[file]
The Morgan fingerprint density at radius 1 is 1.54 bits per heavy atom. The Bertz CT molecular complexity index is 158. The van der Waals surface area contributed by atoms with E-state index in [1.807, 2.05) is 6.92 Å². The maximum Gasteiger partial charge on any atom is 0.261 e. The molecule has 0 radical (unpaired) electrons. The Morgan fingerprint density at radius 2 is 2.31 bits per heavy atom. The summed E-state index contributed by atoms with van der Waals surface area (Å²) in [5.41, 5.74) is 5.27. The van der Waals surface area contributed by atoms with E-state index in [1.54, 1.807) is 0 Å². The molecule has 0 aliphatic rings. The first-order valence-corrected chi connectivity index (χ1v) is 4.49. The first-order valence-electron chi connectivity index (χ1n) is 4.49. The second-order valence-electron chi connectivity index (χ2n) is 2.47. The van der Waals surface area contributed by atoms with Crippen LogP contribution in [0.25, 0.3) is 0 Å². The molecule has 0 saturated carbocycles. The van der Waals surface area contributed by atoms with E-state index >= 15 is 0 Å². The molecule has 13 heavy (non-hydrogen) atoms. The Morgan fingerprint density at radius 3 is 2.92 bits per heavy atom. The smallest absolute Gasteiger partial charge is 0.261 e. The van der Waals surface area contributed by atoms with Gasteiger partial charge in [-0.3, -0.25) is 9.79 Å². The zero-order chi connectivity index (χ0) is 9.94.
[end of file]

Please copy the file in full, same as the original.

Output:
The Morgan fingerprint density at radius 1 is 1.54 bits per heavy atom. The Bertz CT molecular complexity index is 158. The van der Waals surface area contributed by atoms with E-state index in [1.807, 2.05) is 6.92 Å². The maximum Gasteiger partial charge on any atom is 0.261 e. The molecule has 0 radical (unpaired) electrons. The Morgan fingerprint density at radius 2 is 2.31 bits per heavy atom. The summed E-state index contributed by atoms with van der Waals surface area (Å²) in [5.41, 5.74) is 5.27. The van der Waals surface area contributed by atoms with E-state index in [1.54, 1.807) is 0 Å². The molecule has 0 aliphatic rings. The first-order valence-corrected chi connectivity index (χ1v) is 4.49. The first-order valence-electron chi connectivity index (χ1n) is 4.49. The second-order valence-electron chi connectivity index (χ2n) is 2.47. The van der Waals surface area contributed by atoms with Crippen LogP contribution in [0.25, 0.3) is 0 Å². The molecule has 0 saturated carbocycles. The van der Waals surface area contributed by atoms with E-state index >= 15 is 0 Å². The molecule has 13 heavy (non-hydrogen) atoms. The Morgan fingerprint density at radius 3 is 2.92 bits per heavy atom. The smallest absolute Gasteiger partial charge is 0.261 e. The van der Waals surface area contributed by atoms with Gasteiger partial charge in [-0.3, -0.25) is 9.79 Å². The zero-order chi connectivity index (χ0) is 9.94.